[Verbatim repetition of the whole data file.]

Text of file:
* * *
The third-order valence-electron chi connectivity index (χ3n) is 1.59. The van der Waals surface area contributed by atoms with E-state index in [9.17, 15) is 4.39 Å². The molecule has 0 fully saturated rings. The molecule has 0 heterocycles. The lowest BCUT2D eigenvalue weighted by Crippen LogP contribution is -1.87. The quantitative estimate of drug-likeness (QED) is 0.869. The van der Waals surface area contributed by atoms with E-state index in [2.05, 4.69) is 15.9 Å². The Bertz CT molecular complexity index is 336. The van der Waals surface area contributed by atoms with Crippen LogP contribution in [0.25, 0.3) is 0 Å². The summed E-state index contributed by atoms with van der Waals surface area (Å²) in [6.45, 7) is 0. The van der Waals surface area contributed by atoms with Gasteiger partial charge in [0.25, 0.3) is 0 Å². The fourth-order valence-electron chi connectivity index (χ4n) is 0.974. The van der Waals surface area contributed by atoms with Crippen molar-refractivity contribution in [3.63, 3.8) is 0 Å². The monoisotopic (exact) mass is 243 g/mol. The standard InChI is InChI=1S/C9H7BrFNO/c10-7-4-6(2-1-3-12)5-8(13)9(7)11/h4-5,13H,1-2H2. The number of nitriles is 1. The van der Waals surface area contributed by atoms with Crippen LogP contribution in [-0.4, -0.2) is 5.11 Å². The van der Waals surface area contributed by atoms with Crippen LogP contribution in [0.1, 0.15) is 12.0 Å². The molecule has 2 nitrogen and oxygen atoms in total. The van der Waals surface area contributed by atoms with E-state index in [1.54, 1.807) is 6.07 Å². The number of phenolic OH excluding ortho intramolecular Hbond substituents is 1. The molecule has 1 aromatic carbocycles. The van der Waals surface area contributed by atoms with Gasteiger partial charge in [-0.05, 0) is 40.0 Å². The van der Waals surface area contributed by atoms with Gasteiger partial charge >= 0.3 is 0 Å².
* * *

The third-order valence-electron chi connectivity index (χ3n) is 1.59. The van der Waals surface area contributed by atoms with E-state index in [9.17, 15) is 4.39 Å². The molecule has 0 fully saturated rings. The molecule has 0 heterocycles. The lowest BCUT2D eigenvalue weighted by Crippen LogP contribution is -1.87. The quantitative estimate of drug-likeness (QED) is 0.869. The van der Waals surface area contributed by atoms with E-state index in [2.05, 4.69) is 15.9 Å². The Bertz CT molecular complexity index is 336. The van der Waals surface area contributed by atoms with Crippen LogP contribution in [0.25, 0.3) is 0 Å². The summed E-state index contributed by atoms with van der Waals surface area (Å²) in [6.45, 7) is 0. The van der Waals surface area contributed by atoms with Gasteiger partial charge in [0.25, 0.3) is 0 Å². The fourth-order valence-electron chi connectivity index (χ4n) is 0.974. The van der Waals surface area contributed by atoms with Crippen molar-refractivity contribution in [3.63, 3.8) is 0 Å². The monoisotopic (exact) mass is 243 g/mol. The standard InChI is InChI=1S/C9H7BrFNO/c10-7-4-6(2-1-3-12)5-8(13)9(7)11/h4-5,13H,1-2H2. The number of nitriles is 1. The van der Waals surface area contributed by atoms with Crippen LogP contribution in [-0.4, -0.2) is 5.11 Å². The van der Waals surface area contributed by atoms with Crippen LogP contribution in [0.1, 0.15) is 12.0 Å². The molecule has 2 nitrogen and oxygen atoms in total. The van der Waals surface area contributed by atoms with E-state index in [1.54, 1.807) is 6.07 Å². The number of phenolic OH excluding ortho intramolecular Hbond substituents is 1. The molecule has 1 aromatic carbocycles. The van der Waals surface area contributed by atoms with Gasteiger partial charge in [-0.05, 0) is 40.0 Å². The van der Waals surface area contributed by atoms with Gasteiger partial charge >= 0.3 is 0 Å².